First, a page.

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Published on Aug 17, 2016
Zika is a mosquito-borne virus that has made international headlines in recent years as it spreads to countries where it had previously not been found. In 2016, the World Health Organization (WHO) even declared a Public Health Emergency of International Concern due to the Zika virus.
Currently, there is no vaccine for Zika. The Centers for Disease Control and Prevention (CDC) reports that the virus is spread primarily through the bite of an infected Aedes species mosquito (Ae. aegypti and Ae. albopictus). These mosquitoes are aggressive daytime biters, but can also bite at night.
According to the CDC, many people infected with the Zika virus won’t have symptoms or will only have mild symptoms. The most common symptoms include fever, rash, joint pain and conjunctivitis. Other symptoms may include muscle pain and headache. These can last for several days to a week and many people don’t get sick enough to require hospitalization. However, the virus can be passed from a pregnant woman to her fetus and infection during pregnancy can cause birth defects. The CDC also reports the virus can be spread through sex and potentially through blood transfusions.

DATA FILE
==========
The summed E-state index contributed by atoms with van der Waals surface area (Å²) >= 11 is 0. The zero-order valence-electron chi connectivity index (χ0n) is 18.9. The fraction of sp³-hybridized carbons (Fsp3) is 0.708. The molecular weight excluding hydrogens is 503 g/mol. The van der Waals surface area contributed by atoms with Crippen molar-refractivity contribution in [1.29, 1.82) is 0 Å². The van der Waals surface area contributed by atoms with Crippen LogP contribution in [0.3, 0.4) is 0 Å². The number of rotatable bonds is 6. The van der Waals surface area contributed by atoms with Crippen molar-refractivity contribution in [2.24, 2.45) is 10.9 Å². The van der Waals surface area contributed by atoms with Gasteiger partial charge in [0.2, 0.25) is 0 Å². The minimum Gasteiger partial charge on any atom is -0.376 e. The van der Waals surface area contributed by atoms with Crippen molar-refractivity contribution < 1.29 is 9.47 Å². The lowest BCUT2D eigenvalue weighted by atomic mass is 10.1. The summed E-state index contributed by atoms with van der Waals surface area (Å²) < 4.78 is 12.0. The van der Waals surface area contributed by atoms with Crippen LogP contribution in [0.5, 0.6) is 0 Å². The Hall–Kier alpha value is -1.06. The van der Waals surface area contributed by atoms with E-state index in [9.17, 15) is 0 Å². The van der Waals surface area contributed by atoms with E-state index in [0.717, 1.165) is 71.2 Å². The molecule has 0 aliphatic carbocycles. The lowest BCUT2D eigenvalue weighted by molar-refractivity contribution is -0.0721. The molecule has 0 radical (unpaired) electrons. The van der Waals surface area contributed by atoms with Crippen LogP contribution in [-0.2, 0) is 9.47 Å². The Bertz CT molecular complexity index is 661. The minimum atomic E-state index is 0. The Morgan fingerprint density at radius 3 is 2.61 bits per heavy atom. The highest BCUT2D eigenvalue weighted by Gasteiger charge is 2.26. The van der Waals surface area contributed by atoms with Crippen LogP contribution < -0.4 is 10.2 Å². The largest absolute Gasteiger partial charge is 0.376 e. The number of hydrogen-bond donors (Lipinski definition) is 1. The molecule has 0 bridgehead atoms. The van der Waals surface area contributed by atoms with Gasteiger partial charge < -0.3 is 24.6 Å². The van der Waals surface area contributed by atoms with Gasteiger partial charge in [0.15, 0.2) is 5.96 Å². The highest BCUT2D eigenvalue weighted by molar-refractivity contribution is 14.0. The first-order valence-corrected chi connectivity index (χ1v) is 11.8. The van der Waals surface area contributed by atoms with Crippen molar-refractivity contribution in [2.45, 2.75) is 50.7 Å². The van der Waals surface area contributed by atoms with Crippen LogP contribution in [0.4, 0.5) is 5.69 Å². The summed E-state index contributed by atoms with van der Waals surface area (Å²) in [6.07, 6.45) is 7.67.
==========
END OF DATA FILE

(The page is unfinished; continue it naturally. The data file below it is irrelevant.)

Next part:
The Occupational Safety and Health Administration (OSHA) and the National Institute for Occupational Safety and Health (NIOSH) state that outdoor workers may be at the greatest risk of exposure to the Zika virus. The agencies report that employers should train workers about their risks of exposure to the Zika virus through mosquito bites, direct contact with infectious blood and other body fluids, and how to protect themselves.
A few of the ways outdoor workers can protect themselves include: • Using insect repellents and protective clothing for all exposed skin. • Eliminating areas where mosquitoes breed at worksites. • If symptoms do develop, seeking medical attention promptly.
These are just a few things to know about the Zika virus and potential occupational exposure risks. To learn more about this or other occupational and environmental or health and safety issues, please visit the websites shown below.